September 9, 2009, 5:00 am

Looking for Commercial Financing? Prepare Yourself with a Business Plan!

by: The Financial Blogger    Category: Alternative Income
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business-planThe world is filled with opportunities. In fact, the world is also filled with people and great ideas to seize these same opportunities. This is how fortunes have been made through the ages. Unfortunately, the world is also filled with people who seem to do everything possible to slow your progress; we call them commercial bankers 😉 How many times did you hear someone saying: “I had the perfect business idea but that guy with a tie didn’t want to lend me the money. What does he know about my business anyway?”.

This is the classic point of view of many an entrepreneur at the beginning. They are filled with passion, motivation and ideas… but they don’t have a buck to pay for coffee. Based on the fact that 9 of 10 companies close within the first 5 years of their existence, commercial account managers have a tough job; saying “no” to many entrepreneurs… especially when the business owners don’t have any collateral to offer for the loan! Commercial loans are often approved on the long-term viability of the project and the people involved in the startup. If the project is not yet born, your chance of obtaining financing decreases significantly. However, if you show up at the appointment with a business plan, you may convince your bank to give you a chance. Reading a few business plan books wouldn’t hurt ;-).

In the meantime, I have outlined a few indications on where to start a simple plan. These key points need to be answered no matter how big is your company. However, you may want to pursue your research by buying a business plan book.

#1 What is your company

It is important that you explain what you will do with your company and what is its mission. Your business plan should include answers to questions such as: How do you attract clients? Manufacture products? Deliver services? How are you going to make a profit?

#2 Who is the founder?

A crucial point when we lend to a new company is to know the people behind it. What is their experience? Do they know what they are doing? Is he financially solvent? Do they have to quit jobs to start the company? Can they live with a small salary at first?

#3 What is your product / service

This is basically where you explain your business model. Which kind of products/services will you offer and how will it be provided. Will you need suppliers? Will you have to pay them right away or in 30, 60, 90 days? What is your expected profit margin? How do you calculate it?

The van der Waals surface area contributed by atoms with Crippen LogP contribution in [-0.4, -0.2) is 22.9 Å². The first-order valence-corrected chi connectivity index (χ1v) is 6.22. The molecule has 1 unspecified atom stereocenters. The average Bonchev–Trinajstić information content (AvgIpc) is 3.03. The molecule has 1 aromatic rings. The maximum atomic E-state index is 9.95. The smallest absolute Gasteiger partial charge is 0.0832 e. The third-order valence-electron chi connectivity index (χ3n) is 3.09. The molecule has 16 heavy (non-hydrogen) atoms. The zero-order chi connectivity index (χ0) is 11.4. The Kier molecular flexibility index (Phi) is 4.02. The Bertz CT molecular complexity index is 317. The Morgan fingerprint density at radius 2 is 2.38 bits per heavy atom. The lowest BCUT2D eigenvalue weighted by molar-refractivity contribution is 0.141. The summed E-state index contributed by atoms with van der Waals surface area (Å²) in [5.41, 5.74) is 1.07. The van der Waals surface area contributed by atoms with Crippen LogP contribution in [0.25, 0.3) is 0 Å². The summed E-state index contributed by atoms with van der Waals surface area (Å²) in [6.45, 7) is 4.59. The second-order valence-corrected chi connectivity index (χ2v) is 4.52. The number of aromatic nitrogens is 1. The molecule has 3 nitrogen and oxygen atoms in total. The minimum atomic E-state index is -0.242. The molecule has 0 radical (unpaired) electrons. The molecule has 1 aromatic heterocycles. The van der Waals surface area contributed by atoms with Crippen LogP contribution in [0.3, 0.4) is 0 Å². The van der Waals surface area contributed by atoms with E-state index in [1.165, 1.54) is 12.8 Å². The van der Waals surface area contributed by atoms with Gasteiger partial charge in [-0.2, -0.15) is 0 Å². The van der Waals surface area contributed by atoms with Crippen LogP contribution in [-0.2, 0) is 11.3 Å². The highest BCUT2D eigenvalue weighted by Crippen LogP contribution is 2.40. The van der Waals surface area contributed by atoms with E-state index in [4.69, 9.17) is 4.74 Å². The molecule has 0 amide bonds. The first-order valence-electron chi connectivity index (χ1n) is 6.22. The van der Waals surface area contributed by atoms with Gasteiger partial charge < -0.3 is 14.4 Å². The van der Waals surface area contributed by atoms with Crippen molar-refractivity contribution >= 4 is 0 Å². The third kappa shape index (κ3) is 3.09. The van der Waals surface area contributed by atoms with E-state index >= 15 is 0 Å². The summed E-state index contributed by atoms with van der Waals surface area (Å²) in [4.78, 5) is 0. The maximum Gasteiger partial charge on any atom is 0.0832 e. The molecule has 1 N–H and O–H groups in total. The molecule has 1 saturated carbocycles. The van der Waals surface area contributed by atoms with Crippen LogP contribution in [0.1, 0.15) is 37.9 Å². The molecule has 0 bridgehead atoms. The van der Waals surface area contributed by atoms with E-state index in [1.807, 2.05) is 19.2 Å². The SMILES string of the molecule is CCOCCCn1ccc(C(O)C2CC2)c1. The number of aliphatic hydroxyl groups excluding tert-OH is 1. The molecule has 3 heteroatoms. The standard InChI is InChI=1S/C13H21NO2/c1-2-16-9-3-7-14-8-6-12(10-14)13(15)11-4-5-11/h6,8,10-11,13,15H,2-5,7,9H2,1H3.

#4 Who will be your clients

Commercial lending is based on trust. This is why your bank wants to see your business plan and know who has been identified as your clients. If you can define your niche, you will probably be able to target them efficiently and your chances of closing sales are higher. This is why the bank wants to know about your clients. They also want to know if your niche is big enough to support your lifestyle considering a decent closing rate, competition, economic situation, etc. Is the market you are aiming for expanding or shrinking? Business plan books often use the Porter model to define the business environment along with the definition of different markets.

#5 Crucial question: How much do you need, why and can you endorse the loan?

Asking for commercial financing, even after reading business plan books and making your own business plan, is a tough game. You need to be able to demonstrate why you need the money you are requesting and how you can pay it back. This is why, no matter how great your plan is, your bank will most likely request that you guarantee the loan personally and / or provide collateral.

If you are serious about your project and want to learn more about it, I suggest the following books:

image source: Christopher Chan


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[…] some funding (and are planning to use other people’s money) for your business, make sure you have a solid business plan. This article discusses the various key issues when creating a […]

I used to run a new venture consulting business and one of the hardest things was getting financing for clients. Unfortunately, a new business consisting of only a business plan will never get bank financing. If you get it from the bank then it’s probably a personal loan or a mortgage or a credit card secured by, as you said, yourself.

If you are a startup and you need money then the place to get it is investors. Family and friends are good places to start. Sometimes the government will give you various types of grants depending on the business idea.